Why use a VPN (Virtual Private Network)?
Within the context of this article, there are two main reasons customers use a VPN connection…
- Being able to watch/listen to content from your preferred media provider, even when you and your devices are away from home. Some providers restrict access to their files by the country from which the request is made. With the upcoming EU legislation access to European company’s files (at least from within the EU) should no longer be blocked, however companies can drag their feet with this sort of change.
- Security from snoopers (if the traffic is encrypted by a VPN provider). A bit like sending a letter to your friend using a secret code – it doesn’t matter if the postman or sorting office open your envelope, they’ll still be no wiser to the actual message included. If you use public WiFi hotspots then you should definitely consider using a VPN to ensure no one in the vicinity can monitor what you’re doing online.
How to use your VPN account
In general, setting up and enabling a VPN connection will route all your online traffic, via network hardware in another physical location (often another country). When you visit a website, it appears to the site’s server as though you are connected in this second location, instead of your own home.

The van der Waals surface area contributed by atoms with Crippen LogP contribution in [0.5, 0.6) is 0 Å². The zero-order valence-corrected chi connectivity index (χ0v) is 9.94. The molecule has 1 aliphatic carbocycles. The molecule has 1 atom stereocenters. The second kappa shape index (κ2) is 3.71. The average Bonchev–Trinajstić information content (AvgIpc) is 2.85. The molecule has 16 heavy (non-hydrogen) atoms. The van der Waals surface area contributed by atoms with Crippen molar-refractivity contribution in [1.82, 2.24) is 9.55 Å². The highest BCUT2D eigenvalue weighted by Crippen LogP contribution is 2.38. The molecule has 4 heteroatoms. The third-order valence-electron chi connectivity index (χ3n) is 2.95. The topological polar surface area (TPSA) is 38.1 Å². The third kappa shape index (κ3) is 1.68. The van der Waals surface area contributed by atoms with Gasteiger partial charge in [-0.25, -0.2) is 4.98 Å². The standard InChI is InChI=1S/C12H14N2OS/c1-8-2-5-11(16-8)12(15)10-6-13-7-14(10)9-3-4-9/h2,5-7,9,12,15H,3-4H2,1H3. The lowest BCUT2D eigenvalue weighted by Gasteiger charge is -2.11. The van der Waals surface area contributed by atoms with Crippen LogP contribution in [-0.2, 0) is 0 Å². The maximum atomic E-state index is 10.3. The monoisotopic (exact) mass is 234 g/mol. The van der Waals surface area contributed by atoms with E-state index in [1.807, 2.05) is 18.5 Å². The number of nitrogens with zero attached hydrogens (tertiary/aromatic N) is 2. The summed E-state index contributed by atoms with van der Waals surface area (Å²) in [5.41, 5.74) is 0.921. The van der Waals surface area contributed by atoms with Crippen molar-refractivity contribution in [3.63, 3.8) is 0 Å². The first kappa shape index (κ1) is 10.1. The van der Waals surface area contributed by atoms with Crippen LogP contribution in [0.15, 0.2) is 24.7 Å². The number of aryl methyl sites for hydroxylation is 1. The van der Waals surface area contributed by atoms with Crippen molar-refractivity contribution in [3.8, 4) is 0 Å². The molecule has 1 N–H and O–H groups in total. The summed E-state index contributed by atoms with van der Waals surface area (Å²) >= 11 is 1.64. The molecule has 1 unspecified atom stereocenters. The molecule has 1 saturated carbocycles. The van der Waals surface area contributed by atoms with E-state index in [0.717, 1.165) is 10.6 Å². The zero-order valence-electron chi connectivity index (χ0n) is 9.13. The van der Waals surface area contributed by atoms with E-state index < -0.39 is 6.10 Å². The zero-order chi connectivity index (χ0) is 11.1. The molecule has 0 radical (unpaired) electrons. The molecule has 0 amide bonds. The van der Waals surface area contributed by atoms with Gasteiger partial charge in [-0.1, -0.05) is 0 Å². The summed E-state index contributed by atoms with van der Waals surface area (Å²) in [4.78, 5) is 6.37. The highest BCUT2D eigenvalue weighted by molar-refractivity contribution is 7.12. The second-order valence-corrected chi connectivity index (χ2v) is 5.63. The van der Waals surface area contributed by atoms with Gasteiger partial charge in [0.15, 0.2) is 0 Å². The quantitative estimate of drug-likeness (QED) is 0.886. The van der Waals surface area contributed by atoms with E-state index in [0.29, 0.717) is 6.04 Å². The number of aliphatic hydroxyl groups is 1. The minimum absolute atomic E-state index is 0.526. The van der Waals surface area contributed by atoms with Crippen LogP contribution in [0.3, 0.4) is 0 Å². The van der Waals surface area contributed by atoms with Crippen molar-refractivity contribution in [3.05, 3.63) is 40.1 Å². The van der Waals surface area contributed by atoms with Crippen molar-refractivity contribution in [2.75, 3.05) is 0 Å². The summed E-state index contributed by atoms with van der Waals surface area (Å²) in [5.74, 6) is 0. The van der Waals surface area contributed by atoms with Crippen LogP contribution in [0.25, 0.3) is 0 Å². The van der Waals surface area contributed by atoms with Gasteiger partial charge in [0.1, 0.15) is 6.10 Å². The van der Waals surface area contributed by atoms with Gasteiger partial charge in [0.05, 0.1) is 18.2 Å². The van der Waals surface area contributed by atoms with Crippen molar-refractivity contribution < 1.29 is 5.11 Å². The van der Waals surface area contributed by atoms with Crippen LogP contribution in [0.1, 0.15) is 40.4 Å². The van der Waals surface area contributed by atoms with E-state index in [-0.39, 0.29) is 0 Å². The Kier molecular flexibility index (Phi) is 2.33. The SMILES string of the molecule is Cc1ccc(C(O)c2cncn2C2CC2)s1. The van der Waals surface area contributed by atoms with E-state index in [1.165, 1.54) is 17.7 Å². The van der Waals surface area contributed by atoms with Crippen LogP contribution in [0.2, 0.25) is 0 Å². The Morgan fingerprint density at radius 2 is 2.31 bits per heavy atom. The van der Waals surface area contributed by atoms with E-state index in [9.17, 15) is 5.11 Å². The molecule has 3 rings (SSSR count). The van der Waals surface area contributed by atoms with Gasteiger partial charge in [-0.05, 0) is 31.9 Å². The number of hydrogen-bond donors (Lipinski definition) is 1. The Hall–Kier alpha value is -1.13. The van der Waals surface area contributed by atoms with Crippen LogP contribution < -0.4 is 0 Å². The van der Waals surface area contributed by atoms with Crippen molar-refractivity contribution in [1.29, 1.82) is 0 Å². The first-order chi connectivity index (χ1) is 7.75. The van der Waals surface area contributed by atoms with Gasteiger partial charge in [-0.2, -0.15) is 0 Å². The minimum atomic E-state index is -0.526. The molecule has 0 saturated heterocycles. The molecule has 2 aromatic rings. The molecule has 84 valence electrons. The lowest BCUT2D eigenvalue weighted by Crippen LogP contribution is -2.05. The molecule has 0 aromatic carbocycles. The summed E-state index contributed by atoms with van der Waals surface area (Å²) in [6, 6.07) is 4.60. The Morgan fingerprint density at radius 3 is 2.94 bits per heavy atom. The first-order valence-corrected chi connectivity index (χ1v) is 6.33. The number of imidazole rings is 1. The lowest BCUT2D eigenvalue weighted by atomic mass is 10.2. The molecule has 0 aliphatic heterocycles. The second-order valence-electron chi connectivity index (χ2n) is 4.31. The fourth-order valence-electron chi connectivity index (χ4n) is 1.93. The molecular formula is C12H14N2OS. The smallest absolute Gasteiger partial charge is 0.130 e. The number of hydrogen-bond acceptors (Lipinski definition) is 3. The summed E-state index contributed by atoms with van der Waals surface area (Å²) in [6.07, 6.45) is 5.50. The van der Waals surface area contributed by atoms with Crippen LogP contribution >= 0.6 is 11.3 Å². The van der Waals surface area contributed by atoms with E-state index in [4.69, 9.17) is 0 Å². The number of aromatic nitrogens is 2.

In corporate settings, VPNs are often used to access internal shared resources (printers, directories etc) when working away from your desk. This aspect of VPN will not be covered, though should it be of interest to you, Wikipedia’s page – https://en.wikipedia.org/wiki/Virtual_private_network – is a good place to start.
Some VPN providers provide applications (programs) to help automate the process of creating/turning on a connection. Other providers rely on you to either manually configure a VPN connection on your device, or even to reconfigure your modem/router (where possible) so all devices on your home network have VPN access.
DroiX® are currently running tests with various providers. Once the results are in, we’ll be posting up more information on this topic, including the steps required for specific providers.
There are some free VPN providers. As with most things in life, you get what you pay for. If the data you’re transferring is in anyway private or you need reliability, then you may need to look at the premium accounts. That said, the free versions can be useful for testing, and getting used to this system. Different suppliers will have different selling points. One might concentrate on speed, whereas another might offer more countries to appear to be connected from, or a stronger focus on security. Please bear this in mind when comparing prices (which are correct as of January 2016).